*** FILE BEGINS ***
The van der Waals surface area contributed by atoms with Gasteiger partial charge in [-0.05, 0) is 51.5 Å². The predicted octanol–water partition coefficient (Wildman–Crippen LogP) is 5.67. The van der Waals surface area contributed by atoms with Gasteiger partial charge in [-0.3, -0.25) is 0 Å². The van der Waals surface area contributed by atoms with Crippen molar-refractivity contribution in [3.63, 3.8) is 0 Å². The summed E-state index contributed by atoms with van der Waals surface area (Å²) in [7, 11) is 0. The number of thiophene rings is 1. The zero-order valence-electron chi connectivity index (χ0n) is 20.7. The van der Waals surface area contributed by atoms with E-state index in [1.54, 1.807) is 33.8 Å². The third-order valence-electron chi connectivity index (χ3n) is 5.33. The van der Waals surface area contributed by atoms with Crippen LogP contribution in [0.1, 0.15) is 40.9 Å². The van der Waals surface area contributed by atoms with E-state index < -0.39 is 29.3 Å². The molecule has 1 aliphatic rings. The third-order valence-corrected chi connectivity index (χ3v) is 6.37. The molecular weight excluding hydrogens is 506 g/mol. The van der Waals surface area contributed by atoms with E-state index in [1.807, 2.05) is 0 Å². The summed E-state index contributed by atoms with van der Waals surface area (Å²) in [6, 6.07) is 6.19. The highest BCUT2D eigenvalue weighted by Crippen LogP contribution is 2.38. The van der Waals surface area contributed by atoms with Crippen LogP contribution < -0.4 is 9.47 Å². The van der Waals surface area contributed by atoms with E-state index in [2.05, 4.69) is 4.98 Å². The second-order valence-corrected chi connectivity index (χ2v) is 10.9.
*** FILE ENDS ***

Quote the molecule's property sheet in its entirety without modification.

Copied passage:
The van der Waals surface area contributed by atoms with Gasteiger partial charge in [-0.05, 0) is 51.5 Å². The predicted octanol–water partition coefficient (Wildman–Crippen LogP) is 5.67. The van der Waals surface area contributed by atoms with Gasteiger partial charge in [-0.3, -0.25) is 0 Å². The van der Waals surface area contributed by atoms with Crippen molar-refractivity contribution in [3.63, 3.8) is 0 Å². The summed E-state index contributed by atoms with van der Waals surface area (Å²) in [7, 11) is 0. The number of thiophene rings is 1. The zero-order valence-electron chi connectivity index (χ0n) is 20.7. The van der Waals surface area contributed by atoms with E-state index in [1.54, 1.807) is 33.8 Å². The third-order valence-electron chi connectivity index (χ3n) is 5.33. The van der Waals surface area contributed by atoms with Crippen LogP contribution in [0.1, 0.15) is 40.9 Å². The van der Waals surface area contributed by atoms with E-state index < -0.39 is 29.3 Å². The molecule has 1 aliphatic rings. The third-order valence-corrected chi connectivity index (χ3v) is 6.37. The molecular weight excluding hydrogens is 506 g/mol. The van der Waals surface area contributed by atoms with E-state index in [1.807, 2.05) is 0 Å². The summed E-state index contributed by atoms with van der Waals surface area (Å²) in [6, 6.07) is 6.19. The highest BCUT2D eigenvalue weighted by Crippen LogP contribution is 2.38. The van der Waals surface area contributed by atoms with Crippen LogP contribution < -0.4 is 9.47 Å². The van der Waals surface area contributed by atoms with E-state index in [2.05, 4.69) is 4.98 Å². The second-order valence-corrected chi connectivity index (χ2v) is 10.9.